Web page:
Skip to main content

Art Education Summit: Lab

By 18th December 2019July 18th, 2023Blog

As part of the Art Education Summit 2019, the Interactive Lab by CASP introduced creative learning modules that were implemented in their first edition of the Creative Learning and Practice (CLaP) Program in 51 government schools in East Delhi. Visual artists, architects, engineers, graphic designers, teachers, school authorities and most importantly children came together to design and implement spatial art tools which were outcomes of participatory workshops with children in these schools.

The CLaP program facilitates engagement of children through art and play, to foster learning by making, using and reflecting. Art processes and site-specific installations are an outcome of participation of children and the final interventions not only act as learning tools but also activate the architectural space of the learning environment. Drawing on the tenets of experiential learning and participatory education, CLaP engages children to explore the school environment and its architecture as an immersive ground for learning, and the creative processes of children offer the content for experiential art installations across art, science, ecology, emotional well-being, human values and professional dreams. Such an engagement places the school as a home, nurturing values of belonging and ownership, while relating with the world.

Using the school environment as a learning tool and as an immersive ground for everyday engagement supplements traditional teaching methods of textbooks and lectures. It makes the school campus child-friendly and children learn about a variety of things by simply moving around the space that gets enriched with art interventions. A significant benefit of spatial and experiential learning strategies of this kind is that the explicit responsibility of learning expands from being dependent on the unilateral flow of knowledge from a teacher to a student to being inherent in the entire school campus. This also makes students stakeholders in their process of learning and exploration, motivating them to learn from their environments in general – in the school, at home, around the city – and encouraging lifelong learning habits while improving their ability to absorb knowledge through interaction and play.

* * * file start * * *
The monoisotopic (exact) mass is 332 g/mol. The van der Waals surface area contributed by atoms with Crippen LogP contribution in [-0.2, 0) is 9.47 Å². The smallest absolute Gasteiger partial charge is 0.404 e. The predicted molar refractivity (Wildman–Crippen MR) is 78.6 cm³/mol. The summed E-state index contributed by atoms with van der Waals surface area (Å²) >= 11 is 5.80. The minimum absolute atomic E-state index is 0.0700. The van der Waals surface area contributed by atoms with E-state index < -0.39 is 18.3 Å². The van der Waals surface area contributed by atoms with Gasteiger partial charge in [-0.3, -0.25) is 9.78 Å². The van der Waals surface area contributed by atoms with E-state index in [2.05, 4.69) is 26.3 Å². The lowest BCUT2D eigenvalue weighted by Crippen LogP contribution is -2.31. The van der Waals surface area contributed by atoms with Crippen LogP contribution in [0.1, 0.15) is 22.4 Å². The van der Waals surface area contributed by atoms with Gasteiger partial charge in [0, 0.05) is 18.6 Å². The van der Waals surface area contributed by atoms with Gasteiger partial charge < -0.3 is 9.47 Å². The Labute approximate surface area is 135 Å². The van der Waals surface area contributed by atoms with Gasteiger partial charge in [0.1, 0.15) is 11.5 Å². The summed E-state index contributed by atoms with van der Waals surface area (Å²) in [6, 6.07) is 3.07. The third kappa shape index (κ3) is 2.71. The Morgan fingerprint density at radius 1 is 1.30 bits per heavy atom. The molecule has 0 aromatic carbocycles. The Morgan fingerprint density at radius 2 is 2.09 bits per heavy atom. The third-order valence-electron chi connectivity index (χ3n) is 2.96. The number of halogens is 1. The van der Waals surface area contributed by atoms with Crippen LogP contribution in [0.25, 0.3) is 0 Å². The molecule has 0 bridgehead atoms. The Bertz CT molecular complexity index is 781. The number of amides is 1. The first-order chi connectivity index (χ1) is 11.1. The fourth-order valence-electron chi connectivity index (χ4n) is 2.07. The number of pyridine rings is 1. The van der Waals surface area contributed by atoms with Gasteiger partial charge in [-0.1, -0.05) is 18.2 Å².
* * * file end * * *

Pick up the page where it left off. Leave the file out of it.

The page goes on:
The CLaP Program implemented in 51 government schools in East Delhi followed a process based in exploration and participation of various stakeholders in the entire process – an interdisciplinary team of artists, architects, engineers, graphic designers, teachers, school authorities and most importantly children. The process was initiated with the ideation of relevant themes for children of different age groups by the CLaP team including educators. A preliminary survey was undertaken in the various schools to identify need-based themes and to be able to address school-specific issues. Discussions were undertaken on making interactive processes/installations and for devising different types of engagement activities for co-creating the intervention with students and teachers.